At this time of year especially, we should
pay attention to the consequences of a
good flight gone wrong. Should we end
up in the water in the wintertime
anywhere but in a tropical region, our
flying career could be cut tragically
short. As shown in Table 1 on page 60,
time is limited when we’re floating
around in cold water. After a mere 15
minutes in near-freezing water, we can’t
help ourselves, let alone anyone else. If
we find ourselves floating rather than
flying, it does little good to be able to
say, “Well, I was following the
regulations.” Being legal isn’t the same
as being safe or smart, and perhaps we
should err on the side of conservatism
when it comes to survival equipment
and overwater flights.
A few years back on a warm July day,
a charter pilot in a Piper Cherokee Six
(PA-32-300) experienced an engine failure while carrying a passenger from
Block Island, Rhode Island, to Groton,
Connecticut. Unfortunately, the pilot
was not within gliding distance of shore,
and his best option was to ditch in open
water near a barge. The water was warm
and calm, and the pilot made a “good”
water landing. He and his passenger
exited the aircraft without incident, but
having no flotation devices aboard, they
used 5-gallon buckets to remain afloat
and made it to the barge, where they
waited for help. The aircraft sank within
All too often, such an emergency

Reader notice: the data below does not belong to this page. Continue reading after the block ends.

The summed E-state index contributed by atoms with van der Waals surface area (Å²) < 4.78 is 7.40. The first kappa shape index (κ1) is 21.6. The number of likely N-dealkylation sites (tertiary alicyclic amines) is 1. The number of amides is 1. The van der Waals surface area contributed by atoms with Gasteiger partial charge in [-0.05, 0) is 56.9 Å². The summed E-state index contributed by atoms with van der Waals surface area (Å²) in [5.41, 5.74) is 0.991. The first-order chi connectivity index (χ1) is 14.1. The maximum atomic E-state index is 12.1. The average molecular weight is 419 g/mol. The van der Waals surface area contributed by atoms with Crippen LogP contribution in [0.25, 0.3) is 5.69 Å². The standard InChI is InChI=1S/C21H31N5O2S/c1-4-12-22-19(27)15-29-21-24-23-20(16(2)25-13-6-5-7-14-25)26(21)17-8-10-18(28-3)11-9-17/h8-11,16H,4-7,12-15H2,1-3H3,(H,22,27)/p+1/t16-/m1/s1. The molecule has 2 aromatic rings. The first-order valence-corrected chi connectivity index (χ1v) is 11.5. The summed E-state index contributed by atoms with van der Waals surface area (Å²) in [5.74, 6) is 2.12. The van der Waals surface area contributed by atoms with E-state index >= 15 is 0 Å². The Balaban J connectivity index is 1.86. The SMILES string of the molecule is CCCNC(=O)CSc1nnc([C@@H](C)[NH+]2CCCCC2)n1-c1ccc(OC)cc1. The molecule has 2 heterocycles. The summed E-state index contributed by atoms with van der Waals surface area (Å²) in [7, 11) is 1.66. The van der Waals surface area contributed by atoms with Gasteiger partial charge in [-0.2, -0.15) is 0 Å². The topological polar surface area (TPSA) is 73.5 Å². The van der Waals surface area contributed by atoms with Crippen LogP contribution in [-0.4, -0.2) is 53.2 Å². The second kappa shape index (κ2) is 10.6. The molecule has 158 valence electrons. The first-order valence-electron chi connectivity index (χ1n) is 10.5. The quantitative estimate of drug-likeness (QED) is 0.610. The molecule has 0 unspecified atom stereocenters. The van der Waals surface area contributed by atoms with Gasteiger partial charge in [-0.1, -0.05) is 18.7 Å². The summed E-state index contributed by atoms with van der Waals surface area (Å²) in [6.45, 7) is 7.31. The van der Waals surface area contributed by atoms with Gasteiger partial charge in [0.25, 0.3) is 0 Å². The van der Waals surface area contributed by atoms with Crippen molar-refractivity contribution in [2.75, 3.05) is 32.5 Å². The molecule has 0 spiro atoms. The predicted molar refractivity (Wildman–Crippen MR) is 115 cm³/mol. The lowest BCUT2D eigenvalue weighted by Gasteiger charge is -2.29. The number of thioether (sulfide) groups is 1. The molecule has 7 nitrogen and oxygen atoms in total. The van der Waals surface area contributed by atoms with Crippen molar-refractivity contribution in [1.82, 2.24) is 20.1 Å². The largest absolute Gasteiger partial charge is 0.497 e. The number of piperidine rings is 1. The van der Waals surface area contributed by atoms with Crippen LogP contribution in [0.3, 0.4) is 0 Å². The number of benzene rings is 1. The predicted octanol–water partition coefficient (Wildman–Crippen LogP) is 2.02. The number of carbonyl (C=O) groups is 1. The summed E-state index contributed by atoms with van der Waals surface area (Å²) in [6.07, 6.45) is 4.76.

doesn’t have such a happy ending.
Sometimes the challenge of extricating
ourselves and assisting our passengers
from the wreckage before it sinks is
THE GREAT ESCAPE
Safe egress from an aircraft in the water
can be extremely challenging, especially if
the aircraft flips over or injuries occur.
Without emergency egress training, mistakes are likely in an attempt to escape.
With water rushing in and the aircraft in
an unusual attitude, an individual who
unbuckles his harness and attempts to
exit can quickly become disoriented, with
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Graphical Engine Monitor with EGT history
Dual AHRS - Auto-cross check. No degradation with loss of an AHRS; no
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Extensive Lateral and Vertical autopilot coupling expands autopilot
XM Weather, TIS Traffic, Stormscope, ADS-B,
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8 serial ports in/out, 8/14 analog inputs/outputs, ARINC 429 for today and
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Primary Flight Display with synthetic vision
Moving Map with shaded relief terrain